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Discussion Starter #1
So I killed the 2.5l Mumm Bros Motor finally. After years of 8,200 rpm revving and hours and hours of full throttle pulling, it hung a valve and tore itself up.

Now, I finally get to put together the spare motor I have had sitting in the corner of the shop for about 8 years. Don't worry, the rotating assembly and bits and pieces of the Mumm Bros motor will be reborn as a high revving, high compression, big cam 3.0L, but that's for next year.

The cool thing about the Mirko motor is that it actually made substantially more power than the Mumm Bros motor. There is a ton more porting done to it, it has very different cam specs, the combustion chambers have had more work done to them and the pistons are the wackiest pistons I have ever seen. Great big squared off domes with sharp edges on the piston everywhere. I have never seen pistons like this before. Also, the Mumm Bros. motor made peak power at 7,250 rpm (265 hp), the Mirko motor makes peak power at over 700 rpm more and the HP number starts with a 3.

I am going to make some changes to the Mirko motor. First, I am changing the stock springs over to some Supertech Beehive springs with a little more compressed pressures, changing the headers over to the stepped Kinetic headers I have on the car right now and using all of the intakes and everything I presently have. I am also going to use a programmable ecu from SDS and a different coil and plug wire setup. Its going to be a very different engine. I will also be using my 5 lb flywheel and 7 lb clutch assembly, paired with the Quaife dogbox. It should be a blast to drive. I am hoping for a couple of seconds a lap at CTMP.

Now some cool shots of the pistons.

Eric
 

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Welcome back! Can't wait to read about the progress on the new motor! :thumbsup: HP number starts with a three, huh? Niiiiccceeee!
 

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Discussion Starter #4
wtf pistons :confused: what compression are those?
I totally hear you. I have never seen pistons like those before in my life. Big squared off domes, 2 bath tubs on each side. Piston crown, fully machined. I had no idea.

After talking to the guys at Nautilus last week, I may have gotten an idea as to what Mirko was thinking. The guys at Nautilus brought up a very good point. It seems that one of the major issues with these motors is rod bearing weakness. They think that it is critical to get the flame front centered over the piston to reduce side thrust on the piton/rod and thereby the rod bearing. The cylinder heads have the casting teardrop thingy, machined away so that there is nothing to stop an even flame front from going right across the piston and filling the chamber. Also, the bathtubs may hold the pressure closer to the center of the piston top as well. All of this was theorized to promote better thrust vectors and focus the energy release over the center of the piston and reduce sideways thrust waste. Improves the life of the pistons and bores, keeps the rod thrust centered over the bearings and maybe reduces piston friction.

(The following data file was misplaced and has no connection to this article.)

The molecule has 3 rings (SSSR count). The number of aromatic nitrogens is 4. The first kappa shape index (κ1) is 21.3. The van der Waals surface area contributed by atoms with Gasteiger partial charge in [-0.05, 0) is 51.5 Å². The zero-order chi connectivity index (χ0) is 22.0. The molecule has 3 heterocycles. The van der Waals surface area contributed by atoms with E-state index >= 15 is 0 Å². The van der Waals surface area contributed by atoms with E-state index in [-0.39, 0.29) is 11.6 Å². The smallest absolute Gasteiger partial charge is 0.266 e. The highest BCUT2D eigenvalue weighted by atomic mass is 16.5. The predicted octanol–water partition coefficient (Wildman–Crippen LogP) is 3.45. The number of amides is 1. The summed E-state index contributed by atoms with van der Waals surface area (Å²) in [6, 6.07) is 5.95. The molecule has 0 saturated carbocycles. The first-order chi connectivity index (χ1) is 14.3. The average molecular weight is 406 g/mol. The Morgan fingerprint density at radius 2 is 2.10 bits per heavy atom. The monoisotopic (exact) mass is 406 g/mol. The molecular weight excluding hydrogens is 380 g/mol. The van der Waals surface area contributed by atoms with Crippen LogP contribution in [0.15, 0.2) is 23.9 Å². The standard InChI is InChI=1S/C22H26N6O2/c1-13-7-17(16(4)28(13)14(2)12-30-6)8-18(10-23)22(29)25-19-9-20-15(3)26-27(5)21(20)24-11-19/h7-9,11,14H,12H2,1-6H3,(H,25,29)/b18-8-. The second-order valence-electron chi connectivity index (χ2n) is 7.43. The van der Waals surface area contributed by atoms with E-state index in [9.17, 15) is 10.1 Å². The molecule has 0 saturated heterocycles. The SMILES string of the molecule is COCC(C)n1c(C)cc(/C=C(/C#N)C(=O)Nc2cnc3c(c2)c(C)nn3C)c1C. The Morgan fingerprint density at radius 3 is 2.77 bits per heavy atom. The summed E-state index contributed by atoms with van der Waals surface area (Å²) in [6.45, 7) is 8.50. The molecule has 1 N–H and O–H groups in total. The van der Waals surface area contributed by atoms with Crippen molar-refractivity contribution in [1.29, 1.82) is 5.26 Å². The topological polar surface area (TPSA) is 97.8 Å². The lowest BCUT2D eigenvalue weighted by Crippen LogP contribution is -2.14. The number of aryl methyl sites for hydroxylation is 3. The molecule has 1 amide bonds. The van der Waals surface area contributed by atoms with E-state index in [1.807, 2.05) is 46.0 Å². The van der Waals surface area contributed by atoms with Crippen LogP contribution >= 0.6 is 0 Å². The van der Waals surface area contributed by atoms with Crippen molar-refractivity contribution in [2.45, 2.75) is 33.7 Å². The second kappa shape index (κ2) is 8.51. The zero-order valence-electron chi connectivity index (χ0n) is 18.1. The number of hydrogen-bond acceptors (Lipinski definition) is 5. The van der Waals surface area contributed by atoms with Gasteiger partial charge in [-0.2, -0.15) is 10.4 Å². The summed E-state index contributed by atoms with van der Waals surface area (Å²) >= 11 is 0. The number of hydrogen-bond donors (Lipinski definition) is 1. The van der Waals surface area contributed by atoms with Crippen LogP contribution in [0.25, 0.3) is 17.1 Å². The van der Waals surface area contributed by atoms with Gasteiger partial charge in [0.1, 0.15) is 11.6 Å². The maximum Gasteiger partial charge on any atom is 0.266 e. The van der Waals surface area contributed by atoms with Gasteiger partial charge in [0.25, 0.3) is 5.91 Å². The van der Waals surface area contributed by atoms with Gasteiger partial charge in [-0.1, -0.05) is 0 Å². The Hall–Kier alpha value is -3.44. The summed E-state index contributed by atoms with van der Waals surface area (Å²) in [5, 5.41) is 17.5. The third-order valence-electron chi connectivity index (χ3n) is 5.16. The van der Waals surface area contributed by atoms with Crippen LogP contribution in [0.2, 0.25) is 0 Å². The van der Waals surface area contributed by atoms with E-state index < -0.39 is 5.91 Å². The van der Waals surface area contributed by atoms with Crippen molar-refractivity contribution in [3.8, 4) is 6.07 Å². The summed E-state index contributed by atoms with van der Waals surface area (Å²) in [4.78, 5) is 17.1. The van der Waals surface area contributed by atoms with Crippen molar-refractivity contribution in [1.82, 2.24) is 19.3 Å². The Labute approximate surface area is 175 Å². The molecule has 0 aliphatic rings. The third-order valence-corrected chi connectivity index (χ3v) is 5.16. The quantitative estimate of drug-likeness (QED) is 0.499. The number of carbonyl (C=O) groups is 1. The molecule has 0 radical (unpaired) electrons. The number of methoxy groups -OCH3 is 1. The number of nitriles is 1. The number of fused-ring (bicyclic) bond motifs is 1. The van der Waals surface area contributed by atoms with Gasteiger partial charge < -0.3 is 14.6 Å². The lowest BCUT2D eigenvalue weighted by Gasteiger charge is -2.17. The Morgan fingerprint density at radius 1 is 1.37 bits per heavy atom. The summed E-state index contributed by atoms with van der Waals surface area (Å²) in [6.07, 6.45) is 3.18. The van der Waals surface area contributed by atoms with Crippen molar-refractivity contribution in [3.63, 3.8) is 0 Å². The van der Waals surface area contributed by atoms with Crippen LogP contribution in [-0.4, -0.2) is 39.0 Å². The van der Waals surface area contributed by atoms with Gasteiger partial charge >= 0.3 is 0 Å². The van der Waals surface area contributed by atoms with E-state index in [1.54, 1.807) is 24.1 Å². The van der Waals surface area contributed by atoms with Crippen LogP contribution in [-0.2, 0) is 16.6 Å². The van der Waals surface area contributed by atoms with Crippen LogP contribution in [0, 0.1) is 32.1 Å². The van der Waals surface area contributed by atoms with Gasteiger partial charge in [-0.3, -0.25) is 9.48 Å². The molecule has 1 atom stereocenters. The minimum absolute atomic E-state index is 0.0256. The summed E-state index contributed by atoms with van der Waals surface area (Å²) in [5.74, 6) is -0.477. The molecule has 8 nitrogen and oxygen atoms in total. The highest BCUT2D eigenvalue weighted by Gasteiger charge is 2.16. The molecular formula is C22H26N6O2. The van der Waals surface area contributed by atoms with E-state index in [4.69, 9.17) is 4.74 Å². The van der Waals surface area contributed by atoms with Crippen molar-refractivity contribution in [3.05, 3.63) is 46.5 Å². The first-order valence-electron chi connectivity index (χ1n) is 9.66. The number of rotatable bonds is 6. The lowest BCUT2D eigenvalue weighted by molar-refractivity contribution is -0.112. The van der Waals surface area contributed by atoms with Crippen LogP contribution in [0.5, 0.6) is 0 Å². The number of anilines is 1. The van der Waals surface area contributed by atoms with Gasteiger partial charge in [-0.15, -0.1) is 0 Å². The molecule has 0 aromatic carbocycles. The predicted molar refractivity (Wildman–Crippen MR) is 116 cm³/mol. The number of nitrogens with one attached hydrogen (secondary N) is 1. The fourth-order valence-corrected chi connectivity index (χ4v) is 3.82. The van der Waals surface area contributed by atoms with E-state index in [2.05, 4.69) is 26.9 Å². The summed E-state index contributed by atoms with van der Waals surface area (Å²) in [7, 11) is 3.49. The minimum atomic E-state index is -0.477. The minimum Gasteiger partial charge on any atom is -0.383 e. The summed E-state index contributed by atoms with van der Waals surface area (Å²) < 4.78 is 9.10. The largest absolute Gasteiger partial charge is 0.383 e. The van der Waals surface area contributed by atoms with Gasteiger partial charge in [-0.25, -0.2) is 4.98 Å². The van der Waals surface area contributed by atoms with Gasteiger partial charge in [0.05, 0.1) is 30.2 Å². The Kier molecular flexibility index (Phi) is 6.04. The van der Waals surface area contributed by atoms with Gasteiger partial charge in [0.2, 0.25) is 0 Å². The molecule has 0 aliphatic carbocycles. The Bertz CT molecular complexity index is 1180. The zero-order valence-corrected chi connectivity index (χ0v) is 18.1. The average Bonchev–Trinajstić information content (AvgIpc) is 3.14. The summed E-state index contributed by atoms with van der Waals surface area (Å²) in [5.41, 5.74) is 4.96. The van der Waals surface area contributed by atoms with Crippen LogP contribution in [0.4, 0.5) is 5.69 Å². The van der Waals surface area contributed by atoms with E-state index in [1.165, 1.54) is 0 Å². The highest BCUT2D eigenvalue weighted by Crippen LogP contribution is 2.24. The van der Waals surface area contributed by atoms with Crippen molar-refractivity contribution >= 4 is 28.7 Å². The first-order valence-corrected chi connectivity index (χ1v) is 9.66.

I don't know, but Mirko had a reputation for doing things differently and this is an example. And the compression is 11.8:1.

Eric
 

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I don't think that design is a good one. Flame front skips over the piston regardless of the design, all sharp edges and recessed areas do is allow fuel to puddle and can cause pre-ignition problems. Seems like they were in a hurry and didn't finish them properly. It is possible they were trying to get lower compression from machining the tops also. Just a weird design. Look on line at piston tops, none look this way.
 

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I don't think that design is a good one. Flame front skips over the piston regardless of the design, all sharp edges and recessed areas do is allow fuel to puddle and can cause pre-ignition problems. Seems like they were in a hurry and didn't finish them properly. It is possible they were trying to get lower compression from machining the tops also. Just a weird design. Look on line at piston tops, none look this way.
Not that i am going to argue with design, but they make them like that. Not uncommon

https://www.google.com/search?q=high+compression+pistons&num=40&source=lnms&tbm=isch&sa=X&ved=0ahUKEwifquelycbWAhWCsFQKHfwADiEQ_AUICygC&biw=1920&bih=949#imgrc=I4DTE85GHbsibM:
 

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Discussion Starter #8
Actually, I completely agree with your assessment. They are the oddest pistons I have ever seen. The headers were strange as well with all kinds of anti reversion cones, big pipe steps and conical merge collectors. Mirko had some different ideas. The one thing is that the motor made some massive jam compared to the more traditional Kinetic Race engine. Almost 20 hp more with the same compression and rules.

I was cleaning up and found this. I thought you guys might like to see a clue as to why I need to build up this motor.

Eric
 

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Discussion Starter #9
Update....

I have taken the heads from the Mirko motor in for a checkover and maybe a slight decking to true everything up. They are also going to look at the valve sealing and clean that up as well. Two concerns with the heads. First, the cam towers on the exhaust cam for the front head have some metal transfer and grooving. I hope the rebuilder can do some magic to build up the metal and line hone it smooth again. The heads have had the combustion chamber smoothed out to allow for the huge domes on the pistons. If the heads can't be resuscitated then I will need to build up a new pair, which I don't want to do as they have some funky porting done to them. The second issue is that the cam that was in those towers also has grooves on it from running out of oil. I need to take the cam in to see if it can be saved. The local cam grinder said that they should be able to build up the metal with welding and then machine it back down. It may be cheaper for them to grind me a new match from another cam. I will need to hear back from them as to what they want to do.